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Online Propaganda and the National Defense Authorization Act

Alex Constantine - July 16, 2012

The National Defense Authorization Act has proposed amendments that would let the government wage a propaganda war online ... in the history of bad political ideas, this is epic.

By Mark Gibbs

CIO, June 04, 2012

Network World— When it comes to the government we accept, at least theoretically, that it should keep us ignorant of some things; these are things that we conceive of as being so dangerous that we are better off not knowing about them.

Slideshow: The Recent History of Governments vs. the Internet

Of course the problem with this tacit knowledge of state secrets is it makes it really easy to hide stuff we should know about. Ignorance often only feels like bliss.

BLOG: Trolling terrorists with propaganda: The US hack of al-Qaida that wasn't a hack

But when it comes to our government telling us lies -- for example, that Saddam Hussein had weapons of mass destruction so we needed to attack Iraq -- that's where we run into really dangerous territory. Where the government can "get away" or, worse, is allowed to misrepresent the facts, the potential for intentional manipulation of public perception is enormous and, many would argue, inevitable.

Now, in 1948 the Smith-Mundt Act was passed. This act was intended to allow the United States government to counter the perceived communist threat by allowing the use of propaganda. The act included specific prohibitions to prevent the State Department from using propaganda within the U.S. In other words, the potential for propaganda to violate citizens' rights was recognized and dealt with.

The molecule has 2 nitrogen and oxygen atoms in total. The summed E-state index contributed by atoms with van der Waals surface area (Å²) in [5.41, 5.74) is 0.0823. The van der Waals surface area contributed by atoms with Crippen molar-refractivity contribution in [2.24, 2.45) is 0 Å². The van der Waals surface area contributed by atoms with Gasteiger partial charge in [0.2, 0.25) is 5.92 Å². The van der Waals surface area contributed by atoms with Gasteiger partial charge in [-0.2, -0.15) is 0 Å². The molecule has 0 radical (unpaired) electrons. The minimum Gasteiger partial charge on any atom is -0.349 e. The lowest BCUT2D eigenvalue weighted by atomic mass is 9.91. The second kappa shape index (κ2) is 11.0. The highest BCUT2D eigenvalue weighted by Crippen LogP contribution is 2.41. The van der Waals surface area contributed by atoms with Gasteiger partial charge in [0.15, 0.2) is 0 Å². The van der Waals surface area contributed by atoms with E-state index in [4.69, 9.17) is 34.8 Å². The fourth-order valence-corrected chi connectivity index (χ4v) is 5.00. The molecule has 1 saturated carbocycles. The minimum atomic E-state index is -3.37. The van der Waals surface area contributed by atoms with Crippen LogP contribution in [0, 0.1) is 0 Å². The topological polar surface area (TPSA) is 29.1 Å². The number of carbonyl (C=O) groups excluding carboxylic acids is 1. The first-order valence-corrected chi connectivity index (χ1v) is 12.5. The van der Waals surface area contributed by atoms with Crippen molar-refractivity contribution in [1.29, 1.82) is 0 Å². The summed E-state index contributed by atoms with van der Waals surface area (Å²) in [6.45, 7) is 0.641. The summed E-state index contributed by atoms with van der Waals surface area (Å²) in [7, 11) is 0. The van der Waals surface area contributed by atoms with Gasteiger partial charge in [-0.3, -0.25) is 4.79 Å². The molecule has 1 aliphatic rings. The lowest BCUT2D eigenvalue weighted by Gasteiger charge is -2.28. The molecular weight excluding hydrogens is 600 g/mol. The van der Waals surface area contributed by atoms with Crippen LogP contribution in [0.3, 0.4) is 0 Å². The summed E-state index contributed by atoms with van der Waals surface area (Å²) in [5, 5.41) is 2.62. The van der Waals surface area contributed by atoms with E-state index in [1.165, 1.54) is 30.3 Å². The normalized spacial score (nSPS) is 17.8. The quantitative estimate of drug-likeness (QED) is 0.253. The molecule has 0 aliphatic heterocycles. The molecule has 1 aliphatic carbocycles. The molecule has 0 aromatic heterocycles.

Fast-forward to today and consider the National Defense Authorization Act (NDAA), also known as the "Homeland Battlefield" law, which would permanently suspend due process and habeas corpus for anyone the federal government accuses of being involved in hostile actions against the United States, or being an "associated force" of terrorists. In other words, if you're accused and detained you can be held indefinitely.

That's a pretty bad idea, eh? Wait! It gets better! Rep. Adam Smith, D-Wash., and Rep. Mac Thornberry, R-Texas, have offered amendments to the NDAA which would allow the United States to counter al-Qaeda's spreading of anti-American ideas. Sound like a slippery slope? You bet, but wait again, there's more! What medium is being targeted as the battleground for a propaganda war? Yep, you guessed it: the Internet.

Smith argues that al-Qaeda is infiltrating the Internet in order to drive anti-American sentiments: "Effective strategic communication and public diplomacy should be front-and-center as we work to roll back al-Qaeda's and other violent extremists' influence among disaffected populations. An essential part of our efforts must be a coordinated, comprehensive, adequately resourced plan to counter their radical messages and undermine their recruitment abilities. To do this, Smith-Mundt must be updated to bolster our strategic communications and public diplomacy capacity on all fronts and mediums - especially online."

I don't know about you. but the idea of a U.S.-sanctioned online propaganda war is extremely worrying to me. If there was ever a case where a government program could overreach, this is it. We need government that is transparent and accountable, not an Orwellian state machine that tells us war is right and that having secrets and spreading misinformation will keep us safe.

Gibbs, in Ventura, Calif., knows the truth is out there. Set him free at gearhead@gibbs.com and follow him on Twitter (@quistuipater) and on Facebook (quistuipater).


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